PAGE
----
Tuesday, May 8, 2012

Movie Review: The Secret of Kells

The Secret of Kells (2009)
Netflix streaming
Viewing: second
Rating: 3.5/5

The basic plot: towns/villages are being ransacked by Vikings in search of gold. One of the towns attacked is that of Iona, home of the legendary Book of Iona. One of the abbots (Aidan) who was working on the book managed to escape with his life, the book, and his pet cat. Aidan arrives at Kells, where he continues to work on the book. Meanwhile, the inhabiitants of Kells work on the town wall, attempting to establish protection against the impending invasion of the Vikings. The story focuses on the young character of Brendan, who is the nephew of abbot Cellach, the town's leader. Brendan is fascinated by Aidan and the book of Iona, but also tries to honor the rules and requests of his uncle (there's a bit of a conflict between the two). During the process of learning more about the book, Brendan meets and establishes a friendship with a forest fairy (Aisling) who is the protector of her forest.

Brendan's conflict of learning more about the book, or following the order of his uncle, embodies the larger conflict of the town: is faith or might more important? Aidan places importance on finishing the book, while Cellach places importance on finishing the town wall. As Aidan and Cellach talk, Cellach says "it is with the strength of our walls that they will come to trust the strength of our faith." But much of their faith is influenced/tied to the book. So if the book is not finished, then what is protecting their faith? Of course, if the town is not protected, then there will be no one to complete the book. But still, as they talk, you can't help but feel like the Aidan is right and that Cellach is focusing too much on just the wall. Cellach's focus is intensified by the setting in his tower. The tower room is covered with designs of the town and the wall. It is part beauty, part meticulous planning, and part overwhelming obsession.

I originally saw this movie a couple years ago. I remembered that I liked it, but I had forgotten just how much I enjoyed the visual style and how gorgeous I think it is! The animation has a very classic/gothic style, very clearly drawing inspiration from early Celtic art and literature, while still having a fresh take on it. Much in the same way that some movies based on graphic novels try to emulate the visual style of the surce material, while still trying to put a unique spin on it. I should note that I'm not actually sure if this movie is drawing off of any specific source material, or just Celtic art in general. Either way, I loved the visual style and I think that it was the strongest aspect of the film. Some of the scenes were so intricate that they conveyed much more about the characters than the characters themselves, such as the tower scene mentioned above. And The use of repeated visual themes (primarily circular patterns) helped to establish a connection between the town and the forest, illustrating that they were both experiencing very similar situations (Aisling did not want the townspeople destroying her land).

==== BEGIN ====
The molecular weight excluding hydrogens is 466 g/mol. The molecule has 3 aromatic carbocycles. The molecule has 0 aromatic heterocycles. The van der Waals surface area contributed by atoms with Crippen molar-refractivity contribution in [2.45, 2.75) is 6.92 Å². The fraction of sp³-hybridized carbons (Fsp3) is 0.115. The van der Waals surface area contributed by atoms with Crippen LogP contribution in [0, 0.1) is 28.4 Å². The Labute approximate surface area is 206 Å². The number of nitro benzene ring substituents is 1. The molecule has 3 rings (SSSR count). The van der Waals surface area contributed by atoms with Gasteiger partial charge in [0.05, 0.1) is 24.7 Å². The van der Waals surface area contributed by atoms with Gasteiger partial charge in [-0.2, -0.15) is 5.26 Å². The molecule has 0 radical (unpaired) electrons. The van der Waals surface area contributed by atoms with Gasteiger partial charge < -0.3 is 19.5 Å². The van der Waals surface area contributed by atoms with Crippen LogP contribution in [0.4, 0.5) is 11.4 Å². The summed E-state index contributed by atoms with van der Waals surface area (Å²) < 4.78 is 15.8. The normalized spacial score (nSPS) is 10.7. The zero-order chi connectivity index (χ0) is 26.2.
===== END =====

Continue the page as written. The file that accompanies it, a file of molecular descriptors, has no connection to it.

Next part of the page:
The visuals were definitely the strong point (practically every frame, especially in the forest, was a work of art), but the music is pretty solid as well, helping to establish and maintain the setting in each scene. In fact, I wouldn't be surprised if the visuals and the musical score were the creative force driving the production of the film, with the story and dialogue added in to tie it all together. There were some highlights of the story (the fairy is delightfully quirky, but with an air of mysterious danger about her. The interaction between childlike curiosity and aged wisdom. Aidan's lovable cat. The delicate balance of power and knowledge between good and evil), but overall I felt like the story and the voice acting were the weakest parts of the film. They weren't entirely bad (the voice actors of the main characters were good), but they definitely could have been developed more to make a much more solid film. But the story and the acting aren't really why I felt this movie was worthy of a repeated viewing. It's the visuals, aided by the constant soundtrack, that make it so enjoyable to watch.

Recommendation: it's worth a rent. If you appreciate art and/animation, you'll enjoy the stylized visuals. I enjoyed the visuals enough for a second viewing, and will probably watch it again in the future. But the somewhat underdeveloped story (it kind of feels like they got tired of writing towards the end and just skipped to the ending), and some pretty poor voice acting from some of the minor characters keep me from suggesting that you add it to the top of your queue. Aside from a few scenes that might be upsetting to kids (when the Vikings attack), it's very family friendly. So if you're running out of movie options to watch with the entire family, and you want something a bit more visually unique, give this one a shot.


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